December 12, 2021, reading time 4 minutes

The digitalization of our city is an irreversible process. More and more services are run online, we use smart cameras to monitor which vehicles can enter the environmental zones in the inner city, and data-driven technologies will soon predict where there is still parking space in Amsterdam. All these kinds of technologies offer great opportunities. However, there are also major risks involved, especially when it concerns personal data. A poignant example of this occurred with the recent tax authorities scandal, where parents with a second nationality were checked more strictly than others.

More control as a city 

Digitalisation is irreversible, but not uncontrollable. GroenLinks wants this digitalisation to develop according to human values ​​and standards. For example, technology must increase our freedom and autonomy, be free from discrimination, and be transparent for all concerned. Data-driven technology should not increase social inequality in society. In fact, technology can actually be used to reduce inequality. Our public values ​​should guide technology, not the other way around. The Amsterdam city council is already taking good steps in this regard, for example by publishing a public algorithm register that shows which algorithms are involved in decision-making that affects Amsterdammers.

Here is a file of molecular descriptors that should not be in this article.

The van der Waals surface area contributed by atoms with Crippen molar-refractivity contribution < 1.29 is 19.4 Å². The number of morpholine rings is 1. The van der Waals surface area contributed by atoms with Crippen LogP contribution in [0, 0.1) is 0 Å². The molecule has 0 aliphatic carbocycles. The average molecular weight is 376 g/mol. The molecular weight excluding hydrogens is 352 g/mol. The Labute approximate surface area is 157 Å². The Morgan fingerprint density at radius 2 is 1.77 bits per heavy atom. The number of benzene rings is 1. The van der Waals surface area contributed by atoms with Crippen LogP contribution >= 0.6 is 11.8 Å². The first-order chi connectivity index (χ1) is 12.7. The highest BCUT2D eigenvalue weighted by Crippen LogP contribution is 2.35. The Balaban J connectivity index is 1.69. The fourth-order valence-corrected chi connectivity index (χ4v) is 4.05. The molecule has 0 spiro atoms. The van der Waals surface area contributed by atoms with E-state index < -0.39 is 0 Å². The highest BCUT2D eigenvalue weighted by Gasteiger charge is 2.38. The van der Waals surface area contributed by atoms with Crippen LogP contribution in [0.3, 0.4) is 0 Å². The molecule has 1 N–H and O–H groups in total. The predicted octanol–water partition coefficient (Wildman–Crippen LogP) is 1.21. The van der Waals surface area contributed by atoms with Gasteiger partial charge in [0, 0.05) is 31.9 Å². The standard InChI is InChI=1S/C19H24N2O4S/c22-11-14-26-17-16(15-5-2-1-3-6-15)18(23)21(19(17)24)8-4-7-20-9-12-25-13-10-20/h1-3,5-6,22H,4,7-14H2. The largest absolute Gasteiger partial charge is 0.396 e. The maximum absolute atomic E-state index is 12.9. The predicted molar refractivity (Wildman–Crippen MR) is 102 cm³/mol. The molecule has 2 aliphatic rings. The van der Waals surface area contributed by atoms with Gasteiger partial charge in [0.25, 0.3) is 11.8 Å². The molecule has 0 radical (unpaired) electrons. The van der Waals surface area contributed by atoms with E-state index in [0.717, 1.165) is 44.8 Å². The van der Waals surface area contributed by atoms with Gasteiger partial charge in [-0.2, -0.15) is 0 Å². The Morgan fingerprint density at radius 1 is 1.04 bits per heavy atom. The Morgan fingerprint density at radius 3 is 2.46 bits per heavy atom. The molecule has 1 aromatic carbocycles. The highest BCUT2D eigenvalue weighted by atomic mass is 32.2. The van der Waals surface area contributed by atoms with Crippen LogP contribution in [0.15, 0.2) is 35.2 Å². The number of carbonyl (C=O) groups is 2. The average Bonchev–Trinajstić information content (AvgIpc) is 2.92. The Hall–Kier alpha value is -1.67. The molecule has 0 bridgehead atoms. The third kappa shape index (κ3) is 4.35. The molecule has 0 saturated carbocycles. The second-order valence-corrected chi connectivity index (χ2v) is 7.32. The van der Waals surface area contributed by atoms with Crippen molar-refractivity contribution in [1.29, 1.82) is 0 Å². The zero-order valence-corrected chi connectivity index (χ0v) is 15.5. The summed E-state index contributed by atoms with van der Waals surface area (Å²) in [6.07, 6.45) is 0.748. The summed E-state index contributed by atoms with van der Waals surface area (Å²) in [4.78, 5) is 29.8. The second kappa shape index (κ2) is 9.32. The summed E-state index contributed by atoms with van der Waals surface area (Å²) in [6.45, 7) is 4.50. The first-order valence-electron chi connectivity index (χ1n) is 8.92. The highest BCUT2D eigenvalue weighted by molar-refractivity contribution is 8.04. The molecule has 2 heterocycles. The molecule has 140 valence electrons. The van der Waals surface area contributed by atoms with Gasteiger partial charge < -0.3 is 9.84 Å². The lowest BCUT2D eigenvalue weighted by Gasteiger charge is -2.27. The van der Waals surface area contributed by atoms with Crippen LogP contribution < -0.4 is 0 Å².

With the submitted proposal, GroenLinks asks the council to look into additional ways in which public values ​​can be better anchored in all domains of municipal policy where tech is involved: from mobility to education, and from security to housing. We propose various options, such as a mandatory technology paragraph for new policy or setting up a permanent group of experts, civil servants and citizens that advise and check on new innovations.

The goal of this proposal is to safeguard human and public values ​​in every project where technology is used and to promote technological citizenship. The participation of citizens and civil servants can help to increase technological awareness, greater trust and acceptance of new technologies and a broader view of technology.